Which is why I do not participate in the facebook cull. I have what is known in my inventive parlance as the facebook cycle.
I try, with a reasonable reliability and regularity (in practice, I'm still very bad at this, as I find it does take a significant amount of time), to contact everyone in my facebook friends list. To comment on a great photo from their vacation, to send them a link I think they'll appreciate, to write "Remember the time we...?" on their wall or even just poke them. And the response I get is amazing (because, of course, I have wonderful friends!). I hear hilarious stories, I enjoy fantastic pictures, I'm directed to the funniest and most sincere websites on the internet, and I get to stay in touch with people whom I consider friends. This is really the important point. These people are my friends, and I value that friendship - even on facebook - and so putting in the time and effort to nurture that friendship is important to me. It turns out to be important to my friends as well.
So the next time you're considering a facebook cull, trying contacting those people first. After all, if facebook really is about relationships, it means we're all in this together.

Friday, September 3, 2010

What religion should be

No one move
No one speak
Please don't say that it's just me
It's not just me

And even though
I won't forget
Just don't want this to end just yet
Not just yet

But if I had one chance to freeze time
To stand still and soak in everything
I choose right now

If I had one night where sunshine
Could break through and show you everything
I choose right now

If this is it, all we have
I know I've done all I can
If this is it

And we can't stop
And start again
We can't fast forward to the end
This is it

But if I had one chance to freeze time
To stand still and soak in everything
I choose right now

If I had one night where sunshine
Could break through and show you everything
I choose right now

Before the fears that I once had
Start coming back
And I can take the stings and stones and fire
'Cause I know you'll make it all worthwhile
And I ever time I thought it's over, ah,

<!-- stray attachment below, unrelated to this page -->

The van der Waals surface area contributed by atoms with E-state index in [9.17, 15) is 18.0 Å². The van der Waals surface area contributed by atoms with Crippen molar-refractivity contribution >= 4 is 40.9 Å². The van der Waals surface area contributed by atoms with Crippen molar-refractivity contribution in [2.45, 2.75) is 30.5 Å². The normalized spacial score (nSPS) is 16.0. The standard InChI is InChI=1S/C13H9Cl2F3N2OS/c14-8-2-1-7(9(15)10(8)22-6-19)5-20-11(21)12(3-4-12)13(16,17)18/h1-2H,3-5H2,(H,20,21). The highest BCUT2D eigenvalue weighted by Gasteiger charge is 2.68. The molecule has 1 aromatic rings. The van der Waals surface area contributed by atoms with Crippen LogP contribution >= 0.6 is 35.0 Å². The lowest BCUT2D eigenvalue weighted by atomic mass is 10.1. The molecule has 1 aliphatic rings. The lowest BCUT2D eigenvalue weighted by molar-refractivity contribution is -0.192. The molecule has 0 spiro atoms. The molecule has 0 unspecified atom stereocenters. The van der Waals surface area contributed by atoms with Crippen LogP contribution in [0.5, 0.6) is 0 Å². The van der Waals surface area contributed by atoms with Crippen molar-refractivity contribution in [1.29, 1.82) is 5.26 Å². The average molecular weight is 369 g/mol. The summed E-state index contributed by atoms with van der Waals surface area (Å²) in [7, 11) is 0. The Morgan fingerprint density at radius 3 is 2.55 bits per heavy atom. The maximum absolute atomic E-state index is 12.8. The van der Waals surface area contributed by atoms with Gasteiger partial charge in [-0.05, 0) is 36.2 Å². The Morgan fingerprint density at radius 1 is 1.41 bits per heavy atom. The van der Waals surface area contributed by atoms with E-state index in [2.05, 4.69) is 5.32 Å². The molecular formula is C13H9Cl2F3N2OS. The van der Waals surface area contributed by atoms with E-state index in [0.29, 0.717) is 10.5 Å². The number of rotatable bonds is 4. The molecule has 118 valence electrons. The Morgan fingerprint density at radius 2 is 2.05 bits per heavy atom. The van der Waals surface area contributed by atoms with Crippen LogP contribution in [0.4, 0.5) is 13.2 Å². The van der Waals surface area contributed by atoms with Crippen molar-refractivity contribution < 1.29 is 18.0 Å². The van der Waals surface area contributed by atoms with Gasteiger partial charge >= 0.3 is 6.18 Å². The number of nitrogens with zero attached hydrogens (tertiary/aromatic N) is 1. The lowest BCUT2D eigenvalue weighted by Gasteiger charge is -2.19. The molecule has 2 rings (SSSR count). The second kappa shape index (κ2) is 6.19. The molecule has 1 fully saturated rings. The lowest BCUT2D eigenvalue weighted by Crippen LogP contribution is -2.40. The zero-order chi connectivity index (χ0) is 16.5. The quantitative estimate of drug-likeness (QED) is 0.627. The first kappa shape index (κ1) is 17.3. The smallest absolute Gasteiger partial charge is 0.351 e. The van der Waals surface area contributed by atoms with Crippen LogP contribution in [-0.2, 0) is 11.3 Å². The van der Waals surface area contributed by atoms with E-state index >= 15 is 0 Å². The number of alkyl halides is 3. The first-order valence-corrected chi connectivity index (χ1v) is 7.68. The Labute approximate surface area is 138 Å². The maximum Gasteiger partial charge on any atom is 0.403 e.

You finally dragged me up again and again
Oh, please come back again
Oh, please come back

And I'm so scared
I might forget
Just don't want this to end just yet
Not just yet

But if I had one chance to freeze time
To stand still and soak in everything

I choose right now

If I had one night where sunshine

Could break through and show you everything

I choose right now

Before the fears that I once had start coming back

As is usually the case, enlightenment came when it was unexpected.
I hard a difficult time waking this morning - when the sun won't get up, neither can I. Regardless of how much sleep I've had, the SAD prevents me from waking refreshed and ready when the sun doesn't shine, and today the dawn was overcast. Mornings like this, my brain is as foggy as the clouds above the river; I switched on the solar-spectrum lamp, but it was too little too late. Desperately lonely music, songs of utter sadness, played through my head, unbidden and unwanted. Nothing comes together the right way on days like this; the sun was hidden, my teeth hurt from the grinding they'd been subjected to overnight, I couldn't get my hair right, none of my clothes fit properly, I chugged two full glasses of diet Coke only to nearly drop the glass; it was going to be "one of those days." I could tell from the moment my alarm sounded.
Walking through the allotment on the way to work (late, as is usually the case on overcast mornings when I suffer so), the sky still a back-illuminated grey like sunlight through dark, sheer curtains, a random Newton Faulkner song came on my iPod. And I was struck dumb, fastened to the spot. In his simple, guitar and soft voice way, he said: "if I had one chance to freeze time, to stand still and soak in everything, I choose right now." And that's exactly the point.
Religion should not be dogma; it should not be atonement or salvation or grace, or, at least, it should not try to define these things. Religion should be a way of experiencing the world, a certain light in which to view everything around you. Being able to see a world, which on the surface (both physically and psychologically) is only grey, as something beautiful and magnificent and worthy of freezing into eternity - "I choose right now" - that is true religion. Every moment is worth choosing.
The clouds burn away. The sun's out.